Cloud security isn’t exactly new, but it’s a constantly changing (and upgrading) system that everyone should know about—especially in an age where everything seems to be moving to the cloud. What began as a simple online storage method with things like Google Drive and Dropbox is now a worldwide phenomenon in the tech world, with systems across the globe switching to the cloud for better security, accessibility, and expanded storage and collaboration tools.
As the world’s top tech companies, like Apple, move things to the cloud and offer cloud security, one can’t help but wonder what it is, how it works, and why it’s necessary. Apple has provided Big Sur access to its users, among other tools, and as a whole, it’s a serious upgrade from the Mac operating system. But what security features does it offer? Is it safe to use?
This is the beginner’s guide to understanding cloud security.
What Is The Cloud?
Before we talk about security, it’s a good idea to properly define “the cloud”. Unless you don’t use any tech, you probably have some idea of what the cloud is and how it works. According to CloudFare, the “cloud” can be defined as, “servers that are accessed over the Internet, and the software and databases that run on those servers. Cloud servers are located in data centers all over the world. By using cloud computing, users and companies don’t have to manage physical servers themselves or run software applications on their own machines.”
The cloud essentially takes the demand for physical drives, storage space, and computing power to the web, providing remote versions of these services via internet connections. So, instead of storing thousands of pictures on your own personal hard drive, you can store them on the cloud in Google Drive, and save hard drive space.
But storage isn’t the only use for the cloud. Companies across the globe have created thousands of cloud-operated software systems for everything from organizing teams to creating new products and beyond. The beautiful thing about the cloud is that it’s expandable, whereas physical drive space is limited by…well, space.
Moving To The Cloud
Cloud computing is fast becoming a necessary step in the evolution of businesses in the digital age. Cloud computing can offer a small business the power and storage capabilities of a much larger organization while trimming costs. Small businesses can get on-demand availability for files, software, and more, better collaboration and sharing tools, better scaling capabilities, and so much more from cloud computing.
As more and more businesses move to the cloud, security becomes a top priority. Are things stored on the cloud “safe”? Is it safer to store things on physical drives? What risks are involved?
Cloud security is largely monitored by software, rather than on-site technical teams. Every company faces similar threats when using the cloud, including data breaches, account hijacking, malware injections, and more. This isn’t to say that these threats will definitely affect your business, but being prepared for them is far better than leaving yourself open to attack.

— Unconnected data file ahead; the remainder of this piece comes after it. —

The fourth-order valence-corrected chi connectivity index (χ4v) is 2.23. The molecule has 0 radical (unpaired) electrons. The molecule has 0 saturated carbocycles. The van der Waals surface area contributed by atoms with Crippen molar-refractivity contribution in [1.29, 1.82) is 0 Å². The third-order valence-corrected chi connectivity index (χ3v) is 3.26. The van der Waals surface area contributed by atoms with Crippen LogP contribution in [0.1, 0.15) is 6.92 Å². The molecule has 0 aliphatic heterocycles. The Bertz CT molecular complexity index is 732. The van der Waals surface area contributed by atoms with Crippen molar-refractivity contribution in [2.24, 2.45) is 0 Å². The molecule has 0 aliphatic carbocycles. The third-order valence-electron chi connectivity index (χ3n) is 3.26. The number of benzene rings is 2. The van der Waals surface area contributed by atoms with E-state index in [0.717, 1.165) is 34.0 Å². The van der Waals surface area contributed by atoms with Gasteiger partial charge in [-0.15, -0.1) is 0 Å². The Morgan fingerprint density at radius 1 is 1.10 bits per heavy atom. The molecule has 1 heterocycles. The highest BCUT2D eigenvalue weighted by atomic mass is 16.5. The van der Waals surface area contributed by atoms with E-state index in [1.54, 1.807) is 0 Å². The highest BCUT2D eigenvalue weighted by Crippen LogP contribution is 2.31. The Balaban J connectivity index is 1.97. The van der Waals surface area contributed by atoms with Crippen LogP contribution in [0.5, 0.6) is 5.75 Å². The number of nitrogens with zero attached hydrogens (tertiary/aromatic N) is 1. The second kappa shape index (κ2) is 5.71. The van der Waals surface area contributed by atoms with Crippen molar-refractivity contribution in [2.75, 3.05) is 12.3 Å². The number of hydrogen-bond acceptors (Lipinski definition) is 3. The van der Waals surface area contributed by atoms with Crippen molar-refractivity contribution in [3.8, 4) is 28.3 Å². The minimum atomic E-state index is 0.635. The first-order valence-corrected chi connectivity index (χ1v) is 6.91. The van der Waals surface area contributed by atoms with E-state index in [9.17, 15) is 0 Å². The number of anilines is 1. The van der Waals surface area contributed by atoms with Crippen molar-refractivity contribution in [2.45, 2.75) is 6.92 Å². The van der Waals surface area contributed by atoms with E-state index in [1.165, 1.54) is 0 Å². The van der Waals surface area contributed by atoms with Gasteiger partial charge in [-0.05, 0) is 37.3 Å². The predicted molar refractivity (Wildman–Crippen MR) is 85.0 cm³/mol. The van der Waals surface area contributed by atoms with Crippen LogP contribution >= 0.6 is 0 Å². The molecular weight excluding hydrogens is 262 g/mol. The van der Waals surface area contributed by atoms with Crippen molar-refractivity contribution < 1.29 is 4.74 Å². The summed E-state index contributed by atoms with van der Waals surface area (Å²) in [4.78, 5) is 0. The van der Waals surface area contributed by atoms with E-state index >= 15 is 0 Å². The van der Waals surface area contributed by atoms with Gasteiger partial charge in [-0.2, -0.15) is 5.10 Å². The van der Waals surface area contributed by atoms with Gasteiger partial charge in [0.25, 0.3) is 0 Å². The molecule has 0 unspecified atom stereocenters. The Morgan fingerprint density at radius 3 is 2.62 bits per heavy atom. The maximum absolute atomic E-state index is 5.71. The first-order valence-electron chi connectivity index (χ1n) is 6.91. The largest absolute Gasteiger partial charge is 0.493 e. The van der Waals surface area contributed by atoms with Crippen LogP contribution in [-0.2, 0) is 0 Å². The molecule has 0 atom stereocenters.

That being said, there are hundreds of software programs that are designed to provide end-to-end protection for your business as it moves to the cloud. Securing the cloud begins with early threat detection and ends with post-attack forensics to learn where the vulnerabilities are. Even as hackers are upgrading their techniques and software, so too are cloud security companies/software.
Data breaches occur up to three times more often in companies who operate on the cloud, but a staggering 51% of data breaches occur because of theft. Limiting user access, requiring MFA (multi-factor authentication), and using better passwords are just a few ways that businesses of all sizes can help secure their data.
The Six Pillars
Generally, cloud security is made up of six pillars.
1. Enforcement Of Virtual Server Protection Policies And Processes
Cloud security posture management, applying and governing compliance rules.
2. Granular, Policy-based IAM And Authentication Controls
As business requirements change and evolve, the individual IAM becomes less important than groups of IAMs. Working with groups to ensure that upgrading individuals as the business grows is simple and easy. More extensive privileges will require higher credentials for access.
3. Zero-Trust Cloud Network Security Controls
Micro-segment workloads from one another. Deployment of business-critical resources in logically isolated sections of the cloud.
4. Enhanced Data Protection
Encryption at all transport layers for increased data protection and threat management.
5. Threat Intelligence Detection
Using more sophisticated threat detection and response systems to provide a safer, more secure cloud experience.
6. Next-Generation Web Application Firewall
A firewall that gradually inspects web traffic and monitors/responds to changes in traffic from web application servers.
Thinking About Security
As we move toward a more cloud-based future, security should be everyone’s #1 priority. The security of our cloud systems is only as good as the investments we make in it. The tools are out there, it’s just a matter of finding the right one to fit your budget and needs. SentinelOne is one of the top companies for cloud security, providing end-to-end security options for businesses of every size. It’s time to protect your data—don’t wait until you’ve had a breach.